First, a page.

My fascination with all things Fitzgerald (F. Scott, that is) has really ramped up since my recent re-reading of The Great Gatsby, and I am grateful that I am not alone. It could just be the gifts of synchronicity, but good old Fitz has been popping up everywhere in my consciousness! Newspapers and magazine articles, other blog posts, special edition book releases, and even some new field trips have added to my list of Fitz-fascination. When I heard that the release of Baz Lurhman's film rendition of Gatsby is delayed until next summer, I actually felt a little bit relieved: more time to read up on the man behind the story, and therefore more "story" to bring to my viewing of the film!
After reading my post about Gatsby, my friend Chris has been amazing and has passed along several fascinating Fitzgerald articles, tidbits, etc., which I have absolutely devoured. She shared a post with me from the blog "Letters of Note," which featured a reply letter from F. Scott Fitzgerald to an aspiring young writer friend named Frances Turnbull, who had asked for his feedback on a story she had written. You can read this amazing letter and post here! I won't summarize too much, because I strongly encourage you to read the post directly, but I was so incredibly challenged by Fitzgerald's advice to Turnbull. Specifically, this notion that a young writer must begin by "selling their heart" in his/her work. He calls it "the price of admission." I do not believe in selling oneself over to the control of others, or selling out. I don't believe you should compromise who you are in your art. So this phrase gave me pause, forced me to consider at length what Fitzgerald was saying.
For me, it is often the hardest thing in my writing to know where to begin. I believe in writing what you know, in telling your truths. But when the voices of doubt and shame and fears of failure are whispering constantly in my ear, they tell me that no one would be interested in my story, in the very heart of who I am. Do you hear this, too? So many stories and accounts have been written about growing up in an abusive home, about struggling to find your place in a controlling and judgmental religious environment, about the pain and agony of the journey to discover, as you come of age, who you have been vs. who you were created to be and who you will become. There are SO many stories already, so many great stories - do we really need one more? And even if there is room for more, I am so quick to believe that my story is not unique enough to be worth telling, or that I will not be good enough at the telling to join the ranks of those who have. These unraveling thoughts make me want to give up before I have even begun. But this is where my heart comes in. If I am writing all the way from my deepest heart, I know I could not be giving any more than I am. I know that I am writing true.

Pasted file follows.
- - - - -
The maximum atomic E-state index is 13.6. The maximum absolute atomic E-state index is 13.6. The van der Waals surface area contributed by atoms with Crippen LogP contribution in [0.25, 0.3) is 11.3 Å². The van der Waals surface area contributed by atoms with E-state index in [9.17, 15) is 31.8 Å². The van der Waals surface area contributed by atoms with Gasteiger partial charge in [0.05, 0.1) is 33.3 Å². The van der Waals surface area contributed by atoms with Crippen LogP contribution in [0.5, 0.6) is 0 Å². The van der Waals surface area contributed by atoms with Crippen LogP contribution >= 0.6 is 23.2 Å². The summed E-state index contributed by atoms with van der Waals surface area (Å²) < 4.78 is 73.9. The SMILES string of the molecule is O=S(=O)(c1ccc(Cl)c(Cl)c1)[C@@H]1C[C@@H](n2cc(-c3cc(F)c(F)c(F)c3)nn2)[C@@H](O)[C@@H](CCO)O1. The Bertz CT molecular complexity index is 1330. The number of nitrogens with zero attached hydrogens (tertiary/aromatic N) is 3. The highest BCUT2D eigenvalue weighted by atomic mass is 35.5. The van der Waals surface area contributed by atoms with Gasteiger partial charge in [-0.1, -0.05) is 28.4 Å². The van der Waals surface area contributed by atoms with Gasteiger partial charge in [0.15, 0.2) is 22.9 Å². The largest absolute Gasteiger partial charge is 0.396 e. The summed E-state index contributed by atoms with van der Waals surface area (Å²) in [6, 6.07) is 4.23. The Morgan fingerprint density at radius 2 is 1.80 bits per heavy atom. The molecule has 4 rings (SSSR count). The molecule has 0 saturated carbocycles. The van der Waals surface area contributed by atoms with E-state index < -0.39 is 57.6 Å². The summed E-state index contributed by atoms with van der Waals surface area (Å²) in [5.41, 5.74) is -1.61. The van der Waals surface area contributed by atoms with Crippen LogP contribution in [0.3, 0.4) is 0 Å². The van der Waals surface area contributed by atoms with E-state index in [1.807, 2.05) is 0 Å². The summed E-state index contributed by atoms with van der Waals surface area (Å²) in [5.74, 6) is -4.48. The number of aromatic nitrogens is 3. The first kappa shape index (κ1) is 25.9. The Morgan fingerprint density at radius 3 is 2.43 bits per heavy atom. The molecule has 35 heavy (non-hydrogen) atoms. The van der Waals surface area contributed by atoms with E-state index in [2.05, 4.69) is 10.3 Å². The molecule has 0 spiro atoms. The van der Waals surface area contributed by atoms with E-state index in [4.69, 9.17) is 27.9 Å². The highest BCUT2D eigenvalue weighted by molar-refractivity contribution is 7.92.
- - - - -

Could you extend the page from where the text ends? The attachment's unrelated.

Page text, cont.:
I believe that all of our real and true stories are the stories most worth telling. What I love most about reading, and about writing, is the gift of honesty. Honesty from writers inspires me to be more honest, too. I have read the same types of stories again and again, and the ones that stand out among the rest are the stories that ring with the most honest experience. No matter how many times I read the story of a dysfunctional family, or the loss of a loved one, or a broken heart, I will be moved and inspired if that story is infused with the personal truth of an honest writer. You can hear it in their word choice and language, their details, the qualities of their characters which come alive as if they are sitting next to you as you read. I could not aspire to a higher accomplishment than being able to achieve this kind of honesty in my own published work one day.
I believe in truth and love as the most important touchstones for living a good and happy life. If I can embrace the telling of my most true stories, and love myself enough to value those stories by sharing them with others, I will be doing my very best to pursue all good and happy things to come. And so I believe in this notion of selling my heart, as my most honest way to begin, giving the best I have to give.
How do you feel about your truths? Do they feel like your best beginning, or do you find them insignificant and unworthy of sharing? Whether in writing, or music, or painting (like my very novice watercolors above, hehe), or any other art form; even just in your daily living - are you willing to sell your heart?
(Read my post about The Great Gatsby here! And you can find Chris' amazing blog, Wildmoo Books, here!)